When you are looking to persuade others, you may have to rely on the quality of your written arguments in the form of an argumentative essay. Now, if you’re a student, this is probably something you’re seasoned to, however, even if you are not in an academic setting, opportunities like researching and writing reports are places for you to practice and excel at this skill.
I’ve put together a list of 5 tips you should consider when looking to write argumentative essays to help you make both robust but also respectful arguments.
Many of these points were inspired by “A Rulebook for Arguments by Anthony Weston” so make sure to read the full version of that book. I’ve wrote a snappy “A Rulebook for Arguments: Summary” if you want to get a quick overview of it!
1. Jump right in!
Don’t beat around the bush when trying to make your points. Make it clear what you are going to talk about and lay out your arguments as simply as they will allow. As they say, “Simplicity is the ultimate sophistication”.
Take these examples:
“For centuries, people have searched far and wide, turned over every stone, and engaged on deep thought to understand what makes one most happy”
“In this essay, I am going to show you how the best things in life are free”
The first example isn’t entirely clear when reading it what it is about. Most people will be skimming anyway, you need to make it clear what you are talking about so the key points don’t go over others heads.
It’s important to remember, however, that this shouldn’t be used in all types of writing. If the purpose of your writing is to entertain with creative flair, then the first example is much more suitable. But, if you are looking to persuade others, you first need to attract their attention and short but impactful sentences will do just that.
2. Avoid being too vague
A degree of specificity is important when looking to influence others and change their ways of thinking.
Look at these examples:
The roads feel way to dangerous, something needs to be done!
The roads feel way to dangerous, too many people are injured by people on their phones, I suggest that cell phones are banned whilst driving and this is how we can do it…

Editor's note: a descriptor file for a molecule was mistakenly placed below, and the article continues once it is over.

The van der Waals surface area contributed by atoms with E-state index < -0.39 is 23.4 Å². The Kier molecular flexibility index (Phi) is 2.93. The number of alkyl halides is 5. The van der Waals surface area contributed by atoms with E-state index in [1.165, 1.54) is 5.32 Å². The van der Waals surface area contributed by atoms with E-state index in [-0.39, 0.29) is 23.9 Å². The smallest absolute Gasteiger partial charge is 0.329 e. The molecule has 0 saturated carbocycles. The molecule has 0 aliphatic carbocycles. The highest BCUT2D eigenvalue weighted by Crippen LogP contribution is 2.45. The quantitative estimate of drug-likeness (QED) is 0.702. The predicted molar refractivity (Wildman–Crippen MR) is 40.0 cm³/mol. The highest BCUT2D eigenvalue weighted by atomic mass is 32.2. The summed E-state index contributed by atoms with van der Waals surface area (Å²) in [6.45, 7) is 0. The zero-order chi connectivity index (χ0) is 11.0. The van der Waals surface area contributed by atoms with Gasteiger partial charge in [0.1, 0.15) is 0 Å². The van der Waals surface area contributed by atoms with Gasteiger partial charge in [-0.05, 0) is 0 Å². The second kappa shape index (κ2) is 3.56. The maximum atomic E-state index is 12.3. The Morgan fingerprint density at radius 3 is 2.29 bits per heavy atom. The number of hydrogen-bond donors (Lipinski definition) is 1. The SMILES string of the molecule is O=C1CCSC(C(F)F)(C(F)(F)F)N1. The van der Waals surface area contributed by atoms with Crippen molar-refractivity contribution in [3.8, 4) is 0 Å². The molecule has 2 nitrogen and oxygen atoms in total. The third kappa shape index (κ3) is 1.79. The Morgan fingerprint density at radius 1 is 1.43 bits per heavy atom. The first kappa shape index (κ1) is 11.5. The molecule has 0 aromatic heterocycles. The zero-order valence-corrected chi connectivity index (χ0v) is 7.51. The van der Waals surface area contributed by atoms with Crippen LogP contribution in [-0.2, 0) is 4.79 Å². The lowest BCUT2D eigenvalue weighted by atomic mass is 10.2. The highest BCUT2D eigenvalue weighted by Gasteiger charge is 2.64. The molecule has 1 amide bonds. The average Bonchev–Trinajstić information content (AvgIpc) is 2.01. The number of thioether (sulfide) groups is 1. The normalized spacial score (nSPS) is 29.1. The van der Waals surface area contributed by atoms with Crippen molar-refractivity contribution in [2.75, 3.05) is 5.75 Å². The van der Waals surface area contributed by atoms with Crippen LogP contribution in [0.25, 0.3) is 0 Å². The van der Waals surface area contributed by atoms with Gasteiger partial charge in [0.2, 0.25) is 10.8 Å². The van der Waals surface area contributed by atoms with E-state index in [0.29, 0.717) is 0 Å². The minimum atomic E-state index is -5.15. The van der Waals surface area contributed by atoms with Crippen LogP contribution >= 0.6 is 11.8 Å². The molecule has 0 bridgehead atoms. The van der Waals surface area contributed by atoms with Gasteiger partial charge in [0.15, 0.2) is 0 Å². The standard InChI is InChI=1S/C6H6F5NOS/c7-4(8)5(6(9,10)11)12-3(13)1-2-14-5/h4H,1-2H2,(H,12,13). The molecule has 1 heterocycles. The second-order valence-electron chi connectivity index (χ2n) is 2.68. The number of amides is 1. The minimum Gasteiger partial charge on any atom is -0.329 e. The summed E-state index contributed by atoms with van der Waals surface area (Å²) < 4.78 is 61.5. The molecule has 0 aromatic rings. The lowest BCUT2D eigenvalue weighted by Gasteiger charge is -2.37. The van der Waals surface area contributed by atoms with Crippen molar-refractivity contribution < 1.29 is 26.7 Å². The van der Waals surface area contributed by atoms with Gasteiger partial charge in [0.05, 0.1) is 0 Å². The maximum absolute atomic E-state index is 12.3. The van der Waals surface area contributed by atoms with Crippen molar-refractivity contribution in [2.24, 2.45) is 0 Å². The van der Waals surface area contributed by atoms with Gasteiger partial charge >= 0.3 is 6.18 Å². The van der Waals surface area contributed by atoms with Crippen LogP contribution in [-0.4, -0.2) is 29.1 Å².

The first example – whilst a perfectly reasonable statement to be made if you are concerned – isn’t enough to be persuasive. The term “something needs to be done” will go amiss by most people. By offering specific demands you can give other people something to debate, and even if your option isn’t selected, it should have hopefully pushed you closer to the correct ideas.
3. Detail any possible objections and meet them
You should try to identify any possible objections which may arise and then rework them into your argument. This will make your essay more persuasive and attest that you have not only thought deeply about your side of the argument, but other opposing sides too.
Be careful not to playdown the other objections and to make them feel insignificant. If you have read my 10 Debating Fallacies You Need to Avoid and How to Avoid them article, you would understand the concept of “straw manning” and the damage it can cause to others arguments. Avoid doing this, instead present the opposing argument in the best possible light.
Take these examples:
Someone might object to my free school equipment programme. The problem isn’t my programme but them, they are uninformed and just don’t understand the complexity of the problem!
Some may object to free school equipment. I believe the concern partly lies in the fact that indeed the high levels of expenditure required could be used for more pressing matters – we are in-fact running very close to a deficit. However, this scheme can solve both problems. It won’t only enable other students to have access to equipment to help their learning but it is also expected to reduce the number of failed exams they take – something which costs us lots of money!
The first example not only undermines the argument, but also the person making the argument. It drags down discourse and instead of making others more willing to listen, it does the opposite.
The second example takes a more appropriate approach and presents presents the opposing argument in a respectful light. It aims to find common ground and then explains how adopting the new approach won’t only solve the problem the individual wants to solve, but how it can solve the problems everybody else faces too.
4. Seek feedback constantly
Although your arguments may seem obvious to you, other readers like your audience may not fully understand what you are talking about.
Writers at all levels need feedback. Through the eyes of others you will be able to see where your points are hasty, unclear, or unfair.
Ask for feedback, get others to read it and ask them to give you their honest opinions. This feedback won’t only let you improve the clarity of your arguments, but it will also improve its substance too. Through testing your arguments early on, you can improve your logic and ensure that the points are valid. Objections will make you think about and rework areas you may have thought are obvious.
5. Modesty is important
Even if you have the most convincing and obvious argument, try to exercise modesty. Don’t be condescending and make others feel bad – after all, you are writing to convince others, not punish them. Build your audience up instead of breaking them down and feel insignificant.
You need to remember that not everybody may have had the opportunity or access to the education or knowledge you have gained. Guide your audience through your argument slowly – whilst a smart person might make you feel stupid, a genius will teach you whilst making you feel smart at the same time.
If you liked the points made here, make sure to check out my “A Rulebook for Arguments by Anthony Weston: Summary” to see why debating is important, and how to do it properly – I’d also recommend purchasing the book too!